In 1981, Brightman auditioned for the new musical Cats and was cast as Jemima. After a year in Cats, Brightman joined The Pirates of Penzance at the Drury Lane Theatre, London, and appeared as Tara Treetops in Masquerade, a musical based on Kit Williams’s book of the same title. In that year she left to play the title role in Charles Strouse’s children’s opera, Nightingale.
Enticed by a rave review, Andrew Lloyd Webber went to watch her in the show one evening and was astounded by her performance. Andrew found in Sarah his ideal female voice, in addition to casting her in “Song and Dance,” he began to write specifically for her. Sarah was now fully immersed in operatic training, and with crystalline classical notes wafting through the household, Andrew was inspired to pen his Requiem mass. Starring Brightman and Placido Domingo, and conducted by Lorin Maazel, Requiem’s New York premiere was filmed for broadcast by both PBS and BBC. The album became the UK’s best selling classical album of the year, and earned Sarah a Grammy nomination as “Best New Classical Artist.” Requiem’s breakout hit “Pie Jesu” sung by Sarah in Latin sold 25,000 copies on its first day of release, reaching number three.
Brightman starred as Christine Daaé in Lloyd Webber’s adaptation of The Phantom of the Opera on October 1986. Once again, the role of Christine was written specifically for her. “Phantom” chalked up a staggering $17 million in advance sales prior to opening night on Jan 28, 1988, and generated a public and media frenzy that is unmatched since. The original cast album was the first in British musical history to enter the music charts at number one. Album sales now exceed forty million worldwide and it is the biggest selling cast album of all time, and has gone six times platinum in the US, twice platinum in the UK, nine times platinum in Germany, four times platinum in the Netherlands, 21 times platinum in Korea and 17 times platinum in Taiwan.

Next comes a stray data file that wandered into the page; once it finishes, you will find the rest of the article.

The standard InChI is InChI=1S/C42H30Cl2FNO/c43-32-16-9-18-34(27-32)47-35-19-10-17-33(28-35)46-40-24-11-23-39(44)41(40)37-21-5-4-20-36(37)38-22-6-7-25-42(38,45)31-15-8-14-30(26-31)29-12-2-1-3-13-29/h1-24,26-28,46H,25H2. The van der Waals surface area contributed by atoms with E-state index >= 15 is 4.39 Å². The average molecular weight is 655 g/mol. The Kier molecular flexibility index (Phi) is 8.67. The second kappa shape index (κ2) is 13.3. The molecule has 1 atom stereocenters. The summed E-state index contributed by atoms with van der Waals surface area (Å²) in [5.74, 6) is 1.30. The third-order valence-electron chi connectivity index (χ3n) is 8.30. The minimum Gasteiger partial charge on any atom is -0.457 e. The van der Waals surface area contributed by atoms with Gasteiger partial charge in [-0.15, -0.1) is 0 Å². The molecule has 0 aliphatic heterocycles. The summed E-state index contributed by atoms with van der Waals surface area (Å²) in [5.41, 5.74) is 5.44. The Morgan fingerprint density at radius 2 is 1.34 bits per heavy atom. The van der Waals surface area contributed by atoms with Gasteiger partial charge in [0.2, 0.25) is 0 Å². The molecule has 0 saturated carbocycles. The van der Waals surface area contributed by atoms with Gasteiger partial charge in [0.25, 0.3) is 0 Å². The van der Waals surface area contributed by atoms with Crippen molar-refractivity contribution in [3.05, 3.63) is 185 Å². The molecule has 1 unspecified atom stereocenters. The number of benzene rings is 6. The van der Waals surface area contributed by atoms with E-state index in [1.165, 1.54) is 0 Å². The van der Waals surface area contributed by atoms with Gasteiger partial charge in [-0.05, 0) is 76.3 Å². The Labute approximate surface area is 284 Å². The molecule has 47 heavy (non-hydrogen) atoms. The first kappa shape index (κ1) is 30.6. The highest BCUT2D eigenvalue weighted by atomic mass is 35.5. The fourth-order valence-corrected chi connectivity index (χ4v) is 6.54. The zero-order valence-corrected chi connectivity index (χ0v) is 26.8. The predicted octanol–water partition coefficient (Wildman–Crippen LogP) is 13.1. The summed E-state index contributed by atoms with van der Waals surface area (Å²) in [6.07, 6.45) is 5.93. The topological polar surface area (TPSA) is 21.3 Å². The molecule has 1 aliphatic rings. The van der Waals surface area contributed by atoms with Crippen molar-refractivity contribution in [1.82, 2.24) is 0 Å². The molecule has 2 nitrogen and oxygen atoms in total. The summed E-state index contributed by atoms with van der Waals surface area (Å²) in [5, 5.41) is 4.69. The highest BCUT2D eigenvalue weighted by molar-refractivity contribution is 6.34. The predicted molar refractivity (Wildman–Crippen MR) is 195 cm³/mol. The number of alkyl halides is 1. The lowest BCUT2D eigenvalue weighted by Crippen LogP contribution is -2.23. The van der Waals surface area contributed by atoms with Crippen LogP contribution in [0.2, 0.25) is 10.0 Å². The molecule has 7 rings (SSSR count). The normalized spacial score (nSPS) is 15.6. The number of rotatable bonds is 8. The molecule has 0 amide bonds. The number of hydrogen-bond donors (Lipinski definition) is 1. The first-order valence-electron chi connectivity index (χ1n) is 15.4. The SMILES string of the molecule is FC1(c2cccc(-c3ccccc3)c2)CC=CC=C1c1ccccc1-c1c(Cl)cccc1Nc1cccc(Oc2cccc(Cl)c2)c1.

After leaving Phantom, she performed in a tour of Lloyd Webber’s music throughout England, Canada, and the United States, and performed Requiem in the Soviet Union. Studio recordings from this time include the single “Anything But Lonely” from Aspects of Love and two solo albums: the 1988 album The Trees They Grow So High, a compilation of folk songs accompanied by piano, and the 1989 album The Songs That Got Away, a musical theatre compilation of songs cut from shows by composers such as Irving Berlin and Stephen Sondheim.
By 1990, Brightman played the lead in Lloyd Webber’s Aspects of Love in London opposite Michael Ball, before transferring to Broadway. Perhaps the most poignant declaration of independence came in the form of her second solo album from this period, an eclectic but personal collection of folk-rock songs that she had hand-picked. It was a departure from musical theatre and indeed, a departure from Lloyd Webber himself. More tellingly, the album bore a most prescient title: As I Came of Age.